Several years ago I belonged to a photography club at Lake Tahoe. Among the members were 4 professionals, generous with their experience and advice. One man, I don’t remember his name, passed on the phrase “See the obvious, Seek the unique”.
His explanation was that when out shooting photos, you will come across frequently photographed scenes, shot by many photographers. They take the photos from the same spot, from the same perspective, same time of day, etc. Photos of southern Utah are a good example. At some sites, you can just set up your tripod in the three “tripod holes “worn into the rock, focus, and push the shutter. You will end up with the same photo thousands of people have in their portfolios.
It takes effort to learn to look at a scene and see the uniqueness in it. It is a learned behavior for most of us, although some people just naturally look at things a little differently. I wrote the phrase “See the obvious, Seek the unique “on the cover of a notebook I always carry with me when out shooting. Eventually, the phrase became a mantra in my head when trying to set up a shot.
Seeing the unique, often means looking at things from a different perspective; shooting from ground level or from a high point. This explains the current interest in drone photography. Photographing scenes from an overhead position gives a strikingly different effect and results in some very unique photos.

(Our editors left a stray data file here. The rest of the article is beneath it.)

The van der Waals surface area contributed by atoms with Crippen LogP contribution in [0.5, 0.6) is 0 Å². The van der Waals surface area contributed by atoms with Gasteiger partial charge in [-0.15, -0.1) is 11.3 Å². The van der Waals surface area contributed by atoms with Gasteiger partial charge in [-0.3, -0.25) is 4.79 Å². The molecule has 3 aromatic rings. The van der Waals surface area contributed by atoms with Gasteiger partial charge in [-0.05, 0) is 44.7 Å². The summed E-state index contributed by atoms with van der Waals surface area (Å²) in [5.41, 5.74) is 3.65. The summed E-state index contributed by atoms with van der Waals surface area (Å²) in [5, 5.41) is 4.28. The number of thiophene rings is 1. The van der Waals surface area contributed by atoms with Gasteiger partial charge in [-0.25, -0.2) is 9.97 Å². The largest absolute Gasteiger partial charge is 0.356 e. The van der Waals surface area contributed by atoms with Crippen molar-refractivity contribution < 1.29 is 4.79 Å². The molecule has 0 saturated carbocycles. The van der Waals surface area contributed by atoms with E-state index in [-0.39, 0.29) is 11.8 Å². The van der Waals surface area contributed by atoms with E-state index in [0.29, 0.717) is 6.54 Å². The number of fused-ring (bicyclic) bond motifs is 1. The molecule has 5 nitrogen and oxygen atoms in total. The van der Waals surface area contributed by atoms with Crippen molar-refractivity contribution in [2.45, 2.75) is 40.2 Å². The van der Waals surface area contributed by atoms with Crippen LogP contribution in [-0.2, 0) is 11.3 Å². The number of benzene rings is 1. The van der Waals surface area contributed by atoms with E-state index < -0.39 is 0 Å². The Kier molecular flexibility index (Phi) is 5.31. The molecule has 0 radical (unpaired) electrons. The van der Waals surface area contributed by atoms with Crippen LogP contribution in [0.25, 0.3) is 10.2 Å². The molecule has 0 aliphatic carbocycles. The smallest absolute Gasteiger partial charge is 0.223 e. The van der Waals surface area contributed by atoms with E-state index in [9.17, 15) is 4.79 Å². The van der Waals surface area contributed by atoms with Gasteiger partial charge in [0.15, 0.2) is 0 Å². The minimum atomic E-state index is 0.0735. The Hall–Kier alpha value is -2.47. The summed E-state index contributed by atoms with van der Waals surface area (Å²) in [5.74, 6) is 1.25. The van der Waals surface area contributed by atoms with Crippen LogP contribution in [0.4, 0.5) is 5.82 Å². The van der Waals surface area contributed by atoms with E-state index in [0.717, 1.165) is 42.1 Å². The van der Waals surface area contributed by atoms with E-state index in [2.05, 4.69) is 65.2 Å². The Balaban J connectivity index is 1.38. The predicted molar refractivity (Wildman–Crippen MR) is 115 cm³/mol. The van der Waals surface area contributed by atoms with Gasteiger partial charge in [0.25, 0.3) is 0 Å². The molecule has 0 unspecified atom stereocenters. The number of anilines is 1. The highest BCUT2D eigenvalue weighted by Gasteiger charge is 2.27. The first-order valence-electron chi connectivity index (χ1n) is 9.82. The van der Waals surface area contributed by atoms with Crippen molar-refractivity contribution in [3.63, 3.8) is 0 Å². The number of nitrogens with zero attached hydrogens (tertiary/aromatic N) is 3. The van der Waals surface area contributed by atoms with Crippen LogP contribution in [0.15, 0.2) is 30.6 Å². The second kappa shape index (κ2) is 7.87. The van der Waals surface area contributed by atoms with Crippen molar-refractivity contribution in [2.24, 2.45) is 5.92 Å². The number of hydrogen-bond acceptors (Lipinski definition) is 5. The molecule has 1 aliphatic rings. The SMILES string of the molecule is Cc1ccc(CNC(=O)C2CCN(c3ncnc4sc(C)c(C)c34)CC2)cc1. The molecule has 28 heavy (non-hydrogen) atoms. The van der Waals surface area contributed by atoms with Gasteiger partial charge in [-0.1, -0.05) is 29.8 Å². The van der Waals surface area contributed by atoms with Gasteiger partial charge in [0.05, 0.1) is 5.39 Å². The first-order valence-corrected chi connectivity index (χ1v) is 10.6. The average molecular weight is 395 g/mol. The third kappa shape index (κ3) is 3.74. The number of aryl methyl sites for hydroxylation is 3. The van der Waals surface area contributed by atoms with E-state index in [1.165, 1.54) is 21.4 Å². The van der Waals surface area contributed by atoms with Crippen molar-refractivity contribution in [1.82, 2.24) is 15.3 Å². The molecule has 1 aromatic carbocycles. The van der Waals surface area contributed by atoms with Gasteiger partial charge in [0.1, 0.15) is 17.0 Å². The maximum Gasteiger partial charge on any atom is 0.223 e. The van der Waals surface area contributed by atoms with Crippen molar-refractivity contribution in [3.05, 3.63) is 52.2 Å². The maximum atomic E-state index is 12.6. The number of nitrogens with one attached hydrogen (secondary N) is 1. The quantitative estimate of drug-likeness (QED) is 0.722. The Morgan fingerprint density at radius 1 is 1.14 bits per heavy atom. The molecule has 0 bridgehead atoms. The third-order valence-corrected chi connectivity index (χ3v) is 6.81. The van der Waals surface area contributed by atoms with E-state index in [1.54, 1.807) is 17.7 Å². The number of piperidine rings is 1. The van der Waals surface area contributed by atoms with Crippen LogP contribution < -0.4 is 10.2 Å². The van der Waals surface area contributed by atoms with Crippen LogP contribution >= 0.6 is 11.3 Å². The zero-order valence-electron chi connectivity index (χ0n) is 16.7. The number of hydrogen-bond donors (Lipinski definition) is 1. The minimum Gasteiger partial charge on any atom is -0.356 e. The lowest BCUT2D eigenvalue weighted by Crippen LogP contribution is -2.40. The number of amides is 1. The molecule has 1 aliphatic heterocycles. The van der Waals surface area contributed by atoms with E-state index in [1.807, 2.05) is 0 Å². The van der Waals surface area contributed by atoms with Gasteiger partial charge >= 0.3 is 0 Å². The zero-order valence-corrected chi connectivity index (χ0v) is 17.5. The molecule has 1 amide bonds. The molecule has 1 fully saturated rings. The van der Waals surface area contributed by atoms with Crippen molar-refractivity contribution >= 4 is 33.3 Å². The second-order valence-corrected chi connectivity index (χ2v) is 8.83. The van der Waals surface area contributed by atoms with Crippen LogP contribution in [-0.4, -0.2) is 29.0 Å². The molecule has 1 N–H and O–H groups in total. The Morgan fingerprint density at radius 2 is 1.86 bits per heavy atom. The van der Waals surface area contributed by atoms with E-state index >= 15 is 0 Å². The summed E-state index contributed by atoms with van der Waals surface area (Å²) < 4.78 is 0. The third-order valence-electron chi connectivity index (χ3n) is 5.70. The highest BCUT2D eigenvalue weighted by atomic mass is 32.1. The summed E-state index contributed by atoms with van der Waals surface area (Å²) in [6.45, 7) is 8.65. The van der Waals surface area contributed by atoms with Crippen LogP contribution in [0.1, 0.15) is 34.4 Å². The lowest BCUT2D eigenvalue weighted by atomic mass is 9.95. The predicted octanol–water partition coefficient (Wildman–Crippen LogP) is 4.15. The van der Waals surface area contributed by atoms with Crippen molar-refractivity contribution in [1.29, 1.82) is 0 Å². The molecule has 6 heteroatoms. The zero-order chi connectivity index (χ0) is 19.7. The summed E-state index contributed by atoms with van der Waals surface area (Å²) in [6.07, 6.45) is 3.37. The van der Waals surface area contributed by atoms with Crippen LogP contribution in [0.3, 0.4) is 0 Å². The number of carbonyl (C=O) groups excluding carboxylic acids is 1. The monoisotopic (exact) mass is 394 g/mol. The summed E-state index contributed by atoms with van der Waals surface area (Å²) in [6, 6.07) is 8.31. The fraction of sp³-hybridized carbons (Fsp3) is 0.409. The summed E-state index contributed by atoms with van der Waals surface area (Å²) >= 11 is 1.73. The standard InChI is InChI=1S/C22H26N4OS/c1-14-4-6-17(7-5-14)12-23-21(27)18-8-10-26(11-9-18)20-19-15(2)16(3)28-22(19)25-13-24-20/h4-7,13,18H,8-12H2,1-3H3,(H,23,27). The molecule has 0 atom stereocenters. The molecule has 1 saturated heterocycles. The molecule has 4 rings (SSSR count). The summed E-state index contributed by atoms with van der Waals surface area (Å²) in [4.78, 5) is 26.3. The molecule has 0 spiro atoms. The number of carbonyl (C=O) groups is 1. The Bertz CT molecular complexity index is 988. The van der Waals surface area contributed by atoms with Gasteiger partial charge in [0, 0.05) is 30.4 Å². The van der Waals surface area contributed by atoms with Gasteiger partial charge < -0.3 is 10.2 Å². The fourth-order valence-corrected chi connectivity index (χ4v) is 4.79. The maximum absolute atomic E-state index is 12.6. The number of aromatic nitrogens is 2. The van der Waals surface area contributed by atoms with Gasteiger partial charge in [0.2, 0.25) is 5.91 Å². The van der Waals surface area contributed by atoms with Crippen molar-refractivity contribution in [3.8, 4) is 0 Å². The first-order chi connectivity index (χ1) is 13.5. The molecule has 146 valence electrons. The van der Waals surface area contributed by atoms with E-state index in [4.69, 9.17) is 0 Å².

It may entail using back light, or side light to create an effect. It could involve capturing an unexpected reflection. It sometimes means focusing in on just a portion of an object; an example is framing in on part of a car or boat such as the dashboard instruments.
I always look at a photograph I have taken and decide if it would be more interesting in black and white, or monochrome. Occasionally, a photo is more striking, or more powerful in monochrome. I do this evaluation at the time I shoot it, or later, in processing. Your monochrome photo is a unique version of the colored scene that everyone else sees as they pass by it.